Russian media outlet Vedomosti has reported that the Russian government is looking to collaborate with Iran’s central bank to launch a new crypto asset called “the token of the Persian Gulf region.” It is most likely to be a stablecoin and will be backed by Gold according to all the recent news coming from the authorities of both countries.
Assuming it sees the light of day, it will replace fiat currencies such as the dollar, the euro, the ruble, and others in foreign trade transactions. Alexander Brazhnikov – Executive Director of the Russian Association of the Crypto Industry and Blockchain – said the coin will be backed by gold and will be employed in a special economic zone in Astrakhan.
Stablecoins are cryptocurrencies where the price is designed to be pegged to a reference asset.
In a bid to abolish transactions in fiat currencies like the US dollar and euro, Russia’s Deputy Finance Minister Alexey Moiseyev said it is working with a number of countries to issue a new cryptocurrency backed by gold.
“We offer mutually acceptable tokenized instruments that will be used on these platforms, which are essentially clearing platforms that we are currently developing with these countries. Stablecoins can be pegged to some generally recognized instrument, for example, gold, the value of which is clear and observable for all participants,” Moiseyev said.
The Finance Ministry and the Bank of Russia agreed that in the current conditions, “it is impossible to do without cross-border settlements in cryptocurrency.”
The Finance Ministry hopes to resolve issues related to cross-border payments in cryptocurrencies during the autumn session of the State Duma, the lower house of parliament.
The two nations recently signed a contract to facilitate trade through a transportation system in the Caspian Sea, with the northern tip of the network being the Russian town of Astrakhan.
Anton Tkachev – a member of the Duma Committee on Information Policy – confirmed the rumors about the creation of the new stablecoin. However, he specified that such a move could be actively discussed only when Russia’s government implements an appropriate regulatory framework on its local crypto sector.
Anatoly Aksakov – Chairman of the State Duma Committee on the Financial Markets – stated at the end of 2022 that the authorities will apply such rules by the end of 2023:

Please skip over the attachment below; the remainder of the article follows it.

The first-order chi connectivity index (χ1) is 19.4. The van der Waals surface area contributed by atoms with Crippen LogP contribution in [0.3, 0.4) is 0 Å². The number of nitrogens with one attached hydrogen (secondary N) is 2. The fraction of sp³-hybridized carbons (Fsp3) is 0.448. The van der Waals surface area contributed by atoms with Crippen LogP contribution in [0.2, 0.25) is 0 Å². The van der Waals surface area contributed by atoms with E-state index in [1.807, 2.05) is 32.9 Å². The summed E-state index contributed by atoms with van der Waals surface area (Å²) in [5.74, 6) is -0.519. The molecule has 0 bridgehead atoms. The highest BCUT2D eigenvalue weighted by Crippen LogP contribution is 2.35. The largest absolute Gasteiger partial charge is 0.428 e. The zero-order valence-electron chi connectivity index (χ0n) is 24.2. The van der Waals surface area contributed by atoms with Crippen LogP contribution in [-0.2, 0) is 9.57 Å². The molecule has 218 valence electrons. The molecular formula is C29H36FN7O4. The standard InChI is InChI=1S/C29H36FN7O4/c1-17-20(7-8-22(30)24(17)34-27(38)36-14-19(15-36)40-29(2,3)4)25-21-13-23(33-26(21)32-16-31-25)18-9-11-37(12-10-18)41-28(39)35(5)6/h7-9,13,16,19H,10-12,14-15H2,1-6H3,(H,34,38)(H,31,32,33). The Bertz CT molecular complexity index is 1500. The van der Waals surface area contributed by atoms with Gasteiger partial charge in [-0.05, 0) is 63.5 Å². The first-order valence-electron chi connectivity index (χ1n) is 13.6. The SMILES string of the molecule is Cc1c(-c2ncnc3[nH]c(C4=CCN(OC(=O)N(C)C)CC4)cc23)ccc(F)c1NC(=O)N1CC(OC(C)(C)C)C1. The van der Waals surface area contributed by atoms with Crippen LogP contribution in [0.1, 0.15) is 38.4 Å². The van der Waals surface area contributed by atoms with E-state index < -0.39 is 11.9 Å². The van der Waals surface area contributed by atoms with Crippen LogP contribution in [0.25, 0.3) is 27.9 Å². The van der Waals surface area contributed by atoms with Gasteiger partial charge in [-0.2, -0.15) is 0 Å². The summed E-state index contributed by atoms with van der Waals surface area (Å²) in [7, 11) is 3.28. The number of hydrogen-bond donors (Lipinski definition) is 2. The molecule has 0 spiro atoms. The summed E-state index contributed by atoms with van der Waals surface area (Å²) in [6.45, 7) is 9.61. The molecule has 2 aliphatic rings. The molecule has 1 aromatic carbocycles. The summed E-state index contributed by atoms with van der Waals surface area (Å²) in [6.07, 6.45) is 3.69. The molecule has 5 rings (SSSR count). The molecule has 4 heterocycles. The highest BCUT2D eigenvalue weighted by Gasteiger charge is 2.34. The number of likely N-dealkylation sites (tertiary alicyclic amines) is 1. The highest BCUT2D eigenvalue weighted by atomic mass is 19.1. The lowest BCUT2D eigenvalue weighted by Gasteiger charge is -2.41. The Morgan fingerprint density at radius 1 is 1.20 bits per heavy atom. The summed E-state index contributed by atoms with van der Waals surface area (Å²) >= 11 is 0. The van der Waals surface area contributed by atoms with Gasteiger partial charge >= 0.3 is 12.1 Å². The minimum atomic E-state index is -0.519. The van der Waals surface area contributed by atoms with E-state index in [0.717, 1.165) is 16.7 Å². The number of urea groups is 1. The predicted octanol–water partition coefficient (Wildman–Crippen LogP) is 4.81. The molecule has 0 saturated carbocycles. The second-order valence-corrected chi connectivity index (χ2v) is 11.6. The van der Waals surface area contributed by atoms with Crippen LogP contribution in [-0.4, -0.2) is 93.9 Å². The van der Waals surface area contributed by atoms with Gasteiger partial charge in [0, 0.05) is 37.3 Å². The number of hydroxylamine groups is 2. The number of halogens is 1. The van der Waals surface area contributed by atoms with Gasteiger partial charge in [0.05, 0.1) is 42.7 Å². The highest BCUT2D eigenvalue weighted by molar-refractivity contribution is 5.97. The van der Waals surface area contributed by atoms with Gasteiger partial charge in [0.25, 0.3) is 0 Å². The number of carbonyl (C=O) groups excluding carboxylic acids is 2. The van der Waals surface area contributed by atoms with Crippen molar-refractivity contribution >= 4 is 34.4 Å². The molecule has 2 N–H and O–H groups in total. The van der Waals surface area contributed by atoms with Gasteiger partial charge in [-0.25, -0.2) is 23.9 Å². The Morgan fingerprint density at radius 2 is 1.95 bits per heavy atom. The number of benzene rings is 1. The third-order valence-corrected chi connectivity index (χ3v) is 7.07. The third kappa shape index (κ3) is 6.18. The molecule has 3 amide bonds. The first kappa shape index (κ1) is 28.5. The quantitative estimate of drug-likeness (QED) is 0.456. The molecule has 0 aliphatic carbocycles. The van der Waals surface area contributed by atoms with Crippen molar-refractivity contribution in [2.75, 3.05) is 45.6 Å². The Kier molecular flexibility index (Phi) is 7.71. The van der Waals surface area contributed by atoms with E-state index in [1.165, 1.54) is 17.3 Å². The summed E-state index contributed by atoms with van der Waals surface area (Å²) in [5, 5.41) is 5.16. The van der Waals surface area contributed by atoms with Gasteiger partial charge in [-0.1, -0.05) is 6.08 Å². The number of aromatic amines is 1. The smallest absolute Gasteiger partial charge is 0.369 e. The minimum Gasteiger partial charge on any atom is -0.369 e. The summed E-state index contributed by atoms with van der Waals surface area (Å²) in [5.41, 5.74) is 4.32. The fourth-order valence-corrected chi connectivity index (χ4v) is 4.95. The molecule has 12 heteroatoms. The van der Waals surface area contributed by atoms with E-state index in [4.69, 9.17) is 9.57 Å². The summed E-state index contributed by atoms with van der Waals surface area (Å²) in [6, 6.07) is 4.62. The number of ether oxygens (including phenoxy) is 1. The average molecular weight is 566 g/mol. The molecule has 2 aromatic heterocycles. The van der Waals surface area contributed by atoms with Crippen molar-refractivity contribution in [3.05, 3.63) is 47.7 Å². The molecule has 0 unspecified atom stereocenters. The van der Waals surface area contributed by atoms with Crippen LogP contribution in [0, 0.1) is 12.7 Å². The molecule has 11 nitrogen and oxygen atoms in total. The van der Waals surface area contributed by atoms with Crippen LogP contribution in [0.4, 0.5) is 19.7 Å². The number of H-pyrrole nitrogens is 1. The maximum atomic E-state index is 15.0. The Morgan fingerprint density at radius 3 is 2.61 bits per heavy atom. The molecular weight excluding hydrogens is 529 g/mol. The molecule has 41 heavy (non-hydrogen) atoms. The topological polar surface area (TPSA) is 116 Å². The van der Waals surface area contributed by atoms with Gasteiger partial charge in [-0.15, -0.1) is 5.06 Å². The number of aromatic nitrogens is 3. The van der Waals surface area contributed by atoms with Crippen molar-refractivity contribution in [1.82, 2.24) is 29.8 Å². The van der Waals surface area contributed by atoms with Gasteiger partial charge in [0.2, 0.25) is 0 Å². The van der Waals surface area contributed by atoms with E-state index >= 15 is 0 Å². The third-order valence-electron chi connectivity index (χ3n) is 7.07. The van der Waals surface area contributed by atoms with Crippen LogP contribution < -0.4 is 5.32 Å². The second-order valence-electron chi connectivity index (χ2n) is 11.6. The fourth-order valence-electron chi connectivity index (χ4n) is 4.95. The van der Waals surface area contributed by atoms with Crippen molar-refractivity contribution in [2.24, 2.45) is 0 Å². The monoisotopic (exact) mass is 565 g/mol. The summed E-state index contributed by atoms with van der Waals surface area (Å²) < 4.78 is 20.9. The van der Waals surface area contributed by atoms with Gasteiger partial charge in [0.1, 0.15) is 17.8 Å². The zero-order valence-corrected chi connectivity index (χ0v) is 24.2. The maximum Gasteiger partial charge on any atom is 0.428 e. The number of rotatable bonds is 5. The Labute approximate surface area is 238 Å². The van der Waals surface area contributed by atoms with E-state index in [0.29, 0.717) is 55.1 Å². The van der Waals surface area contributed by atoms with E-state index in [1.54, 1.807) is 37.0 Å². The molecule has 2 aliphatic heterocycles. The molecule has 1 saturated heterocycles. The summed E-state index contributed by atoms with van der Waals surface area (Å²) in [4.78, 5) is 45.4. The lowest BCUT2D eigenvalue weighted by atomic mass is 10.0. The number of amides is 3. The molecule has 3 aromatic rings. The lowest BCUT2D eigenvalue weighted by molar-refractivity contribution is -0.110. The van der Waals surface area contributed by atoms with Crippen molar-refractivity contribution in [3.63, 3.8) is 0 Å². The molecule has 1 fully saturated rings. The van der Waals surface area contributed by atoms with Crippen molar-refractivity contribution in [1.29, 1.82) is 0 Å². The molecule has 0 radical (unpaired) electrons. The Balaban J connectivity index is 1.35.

“I can assure everyone that we will definitely have crypto as a legal product next year, there will definitely be legislation… I can only say unequivocally that it cannot be used in the Russian Federation as a means of payment for internal settlements.”
Russia, specifically its central bank, has not displayed the most friendly stance on the digital asset industry. It proposed a total ban on all crypto endeavors, but the Finance Ministry later softened the tone to implementing regulations.
The lawmakers have been trying to establish a “national” cryptocurrency platform based on the Moscow Exchange standards for months. As CryptoPotato reported in November, the authorities also discussed this with market participants and now await the approval of the Ministry of Finance and the Bank of Russia.
One area where Russia wants to concentrate on is bitcoin mining. President Vladimir Putin said last year that he sees potential in it:
“Although, of course, we also have certain competitive advantages here, especially in the so-called mining. I mean the surplus of electricity and the well-trained personnel available in the country.”
The Central Bank of the Islamic Republic of Iran has also been quite negative on crypto, prohibiting domestic banks and financial institutions from dealing with it in 2018. The government declared war on illicit bitcoin miners while also pausing even the legal operators to preserve the stability of the national electricity system
Iran and Russia are among the countries that banned their residents from using cryptocurrencies like Bitcoin, Ethereum, etc, and stablecoins like Tether (USDT) for payments. At the same time, Iran and Russia have been actively working to adopt crypto as a tool of foreign trade.
In August 2022, Iran’s Industry, Mines, and Trade Ministry approved the use of cryptocurrency for imports into the country.
Subsequently, the country placed its first international import order using $10 million worth of crypto.